At a press conference held last month, WHO’s director-general, Tedros Adhanom Ghebreyesus, apologised to the victims of the abuse in the DRC at the hands of WHO employees and promised to take action to prevent such abuse from happening again. “I am sorry for what was done to you,” he said. “What happened to you should not happen to anyone.”

The head of WHO has also promised to review the organisation’s emergency response measures and internal structures and to discipline those staff members who fail to report cases of sexual exploitation and abuse. WHO member states have also called for an “immediate, thorough and detailed assessment of what went wrong”.

I have no doubt that Mr Ghebreyesus is serious about fixing a problem that has plagued the UN for decades. In fact, his response to the sexual abuse allegations is much more honest and sincere than the responses of other heads of UN agencies whose employees have been accused of allowing sexual exploitation and abuse to occur under their watch. One, he established an independent commission to look into the sexual abuse allegations, which rarely happens. (Most UN agencies either ignore the allegations or order an internal investigation, which invariably determines that the allegations “could not be substantiated”.) Two, he has publicly committed to undertake wholesale reforms in WHO’s structures and culture that allow sexual exploitation and abuse of vulnerable populations to go undetected, unreported and unpunished. Three, he has agreed to the independent commission’s recommendation that an independent monitoring group be set up within two months to ensure that the commission’s recommendations are enforced.

“What happened to you should not happen to anyone.”

Most UN agencies would not welcome such intense scrutiny of their operations by independent bodies, so WHO’s efforts in this regard are laudable.  WHO’s actions could also be attributed to the fact that, unlike other UN agencies that report to the General Assembly, WHO reports to the World Health Assembly that comprises delegates that have technical competence in health matters and represent their governments’ ministries of health. Because it is a specialised UN agency not governed by the General Assembly, WHO can establish its own rules without deferring to the General Assembly. In this sense, WHO enjoys relative autonomy from the UN system’s gargantuan and highly opaque bureaucracy.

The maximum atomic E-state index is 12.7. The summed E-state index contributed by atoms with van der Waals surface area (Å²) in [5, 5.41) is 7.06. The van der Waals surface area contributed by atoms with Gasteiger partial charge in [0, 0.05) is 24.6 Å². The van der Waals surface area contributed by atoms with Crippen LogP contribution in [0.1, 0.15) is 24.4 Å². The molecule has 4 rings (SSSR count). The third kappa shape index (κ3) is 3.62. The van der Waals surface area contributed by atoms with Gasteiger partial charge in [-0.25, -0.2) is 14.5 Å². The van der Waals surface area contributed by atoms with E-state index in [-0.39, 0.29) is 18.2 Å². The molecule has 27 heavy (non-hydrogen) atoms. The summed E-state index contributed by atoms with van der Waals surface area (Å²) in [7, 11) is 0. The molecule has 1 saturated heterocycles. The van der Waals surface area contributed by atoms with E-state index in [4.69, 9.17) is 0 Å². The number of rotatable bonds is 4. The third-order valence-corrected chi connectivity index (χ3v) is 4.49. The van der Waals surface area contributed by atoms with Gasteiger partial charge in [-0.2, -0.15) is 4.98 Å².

Cover-ups and impunity 

WHO’s response is a far cry from the normal tendency of UN bosses to cover up cases of sexual abuse and exploitation taking place under the UN’s watch.  In 2014, for instance, when a senior UN official reported to the French government that French peacekeepers operating in the Central African Republic were sexually abusing boys as young as eight years old, his bosses at the Office of the UN High Commissioner for Human Rights (OHCHR) responded by asking him to resign. When he refused to do so, they suspended him for “unauthorized disclosure of confidential information”, and, in a typical case of “shooting the messenger”, they directed their internal investigations towards him rather than towards the peacekeepers who had allegedly abused the children. This case, which received wide media coverage, did not lead to significant changes in how the UN handles sexual abuse cases. On the contrary, Anders Kompass, the UN official who reported the abuse, was retaliated against, and eventually left the organisation in frustration.

Cases of UN employees sexually abusing or harassing their colleagues are also brushed under the carpet. In 2018, for example, when an Indian women’s rights activist accused the United Nations Population Fund (UNFPA)’s India representative of sexual harassment, the UN agency said that its preliminary investigations showed that her allegations could not be substantiated. The Code Blue Campaign, which tracks instances of sexual harassment and exploitation by UN employees, dismissed the findings of the investigation, calling them a “cover-up.” (Soon after the activist made her allegation, UNFPA evacuated the accused from India, which further muddied her case.)